The data-laden equity scorecard has been a powerful guide in other ways, too.

For instance, Marshall said that his office recognized that students of color were being suspended at a disproportionately high rate. He worked with community groups to come up with a remedy, redefining the categories of conduct that were generating suspensions, namely, disruptive behavior. “This subjective infraction was being given to black males of color in alarming and disproportionate ways,” he said.

The disparities in discipline he mentioned are also a problem in Chicago. While the district has revised its suspensions policy and seen a steep decline since 2012, black boys are still the most likely to be suspended.

But none of this will work if the people who run schools can’t speak honestly about race. Lee Teitel runs a program at Harvard’s Graduate School of Education that sends graduate students into schools to coach teachers and administrators on issues around race and equity. The students report back that it’s challenging, Teitel said. The problem is that it’s hard for some people to confront their personal issues with race — and comprehend the impact racism has across institutions like public schools. That’s the sort of education an equity chief must bring to school communities, networks, and central offices.

“You’ve got to change attitudes and beliefs, and you also have to give people the tools to do that, because dismantling racism in the schools is just as hard as it is dismantling it in the larger society,” Teitel said.

Listening tours

Christopher Chatmon, deputy chief of equity for the Oakland Unified School District, has his own advice for Chicago’s equity officer. Do a listening tour that spans anywhere from six months to a year, and interview students, parents, teachers, principals, central office staff, school board members, and community organizations.

That’s what Chatmon did after his office opened in 2016. It grew out of the district’s Office of African-American Male Achievement, which he helped found in 2010. Chatmon previously had worked as a principal at an alternative school in San Francisco and served executive director of Urban Services at the Oakland YMCA. Oakland Unified serves about 50,000 students and is 46 percent Latino, 24 percent black, 13 percent Asian, and 10 percent white.

“As we began to go deep into the work, we realized the evolution of that work would have more legs and tentacles,” Chatmon said. “We began to see that not only do we need targeted strategies for black boys as  way to elevate access and performance, we also could benefit from having differentiated and targeted strategies for Latinos, Latinas, indigenous students, Asian and Pacific Islander students.”

In his first year, he drafted an equity policy that declared the district’s commitment to identifying and eliminating racial bias, and outlined ways to reach that goal. Now, his office is laying the groundwork for the plan and thinking through teaching and learning, professional development and curriculum (“the content is still extraordinarily Eurocentric,” he said), teacher recruitment and retention, parent engagement, budgeting, and social-emotional supports for children.

He has about 20 staff, including researchers and data analysts. In a district budget of about $780 million, his office has a $2.1 million slice.

The office spends money on outreach to parents, students, other community engagement events, and training teachers. The office also works on “narrative change,” sharing the stories of diverse students via newsletter, and informing people about accomplishments made by the office.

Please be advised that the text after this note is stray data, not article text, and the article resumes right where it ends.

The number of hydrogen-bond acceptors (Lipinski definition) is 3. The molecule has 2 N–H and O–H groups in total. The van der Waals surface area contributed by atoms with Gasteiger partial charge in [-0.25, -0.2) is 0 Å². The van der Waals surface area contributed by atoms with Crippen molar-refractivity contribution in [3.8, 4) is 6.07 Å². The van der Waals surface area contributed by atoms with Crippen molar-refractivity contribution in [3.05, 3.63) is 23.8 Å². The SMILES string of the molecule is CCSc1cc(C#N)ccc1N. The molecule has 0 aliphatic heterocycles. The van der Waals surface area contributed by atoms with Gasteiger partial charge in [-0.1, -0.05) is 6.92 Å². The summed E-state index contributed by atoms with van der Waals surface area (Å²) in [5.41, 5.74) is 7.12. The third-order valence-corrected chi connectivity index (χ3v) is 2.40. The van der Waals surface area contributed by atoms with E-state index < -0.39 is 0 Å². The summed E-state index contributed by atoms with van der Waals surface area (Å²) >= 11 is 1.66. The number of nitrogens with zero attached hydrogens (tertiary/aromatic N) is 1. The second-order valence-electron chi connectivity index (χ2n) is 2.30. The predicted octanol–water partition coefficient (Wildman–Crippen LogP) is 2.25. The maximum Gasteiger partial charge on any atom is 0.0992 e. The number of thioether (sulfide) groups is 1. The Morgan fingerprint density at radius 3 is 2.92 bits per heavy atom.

It’s a subtle way to counteract negative narratives about students of color, LGBTQ students and other marginalized people, Chatmon said. It also lets the public know the district’s values and keeps people abreast of its work.

“Otherwise,” he said, “you can be doing good work but it gets either suppressed or it doesn’t get lifted up.”

“CPS is stepping up”

Chicago’s equity officer won’t have an easy job. This new hire will step into several heated debates around racial equity, especially how CPS plans to spend $1 billion on improving school facilities, adding annexes, and shiny new buildings. He or she will also have to address teacher pipeline issues: The racial makeup of CPS’ teacher workforce doesn’t reflect the student population or that of the city as a whole. 

Source: Chicago Public Schools

A recent WBEZ analysis found CPS’ proposed capital budget invests disproportionately more in buildings serving significant white populations and schools on the north side. And Chalkbeat Chicago reported last week that the proposal shows a skew toward investments in and near high-growth, gentrifying areas of the city. Critics are inflamed by what they say is the lack of an intelligent, fair or transparent process for prioritizing community needs.

At capital budget hearings last week, residents had mixed feelings about how CPS is allocating resources. Some applauded the district, while others cried out for more help.

Jackson said the district already has laid some equity groundwork, such as the Great Expectations Mentor Program, which grooms African-American men and Latinos interested in senior leadership roles at CPS. She also mentioned investments in under-enrolled schools, which tend to be in black communities that have been losing population.

“CPS is stepping up and and saying this is important, and while we have always prioritized equity, it’s important to have a cabinet level official [focused on equity],” Jackson said.

Even if Chicago’s chief equity officer transforms schools, public education is only one expression of racial inequity. Marshall, in Kentucky, emphasized that fixing a school system doesn’t change discrimination in banking, criminal justice, or housing. That doesn’t mean equity chiefs should throw their hands up in resignation. On the contrary, he said they should sit on anti-gun violence panels, address laws that perpetuate mass incarceration, and tie these issues back to schools, especially the school-to-prison pipeline.

“A school system is one link in the chain of change,” he said.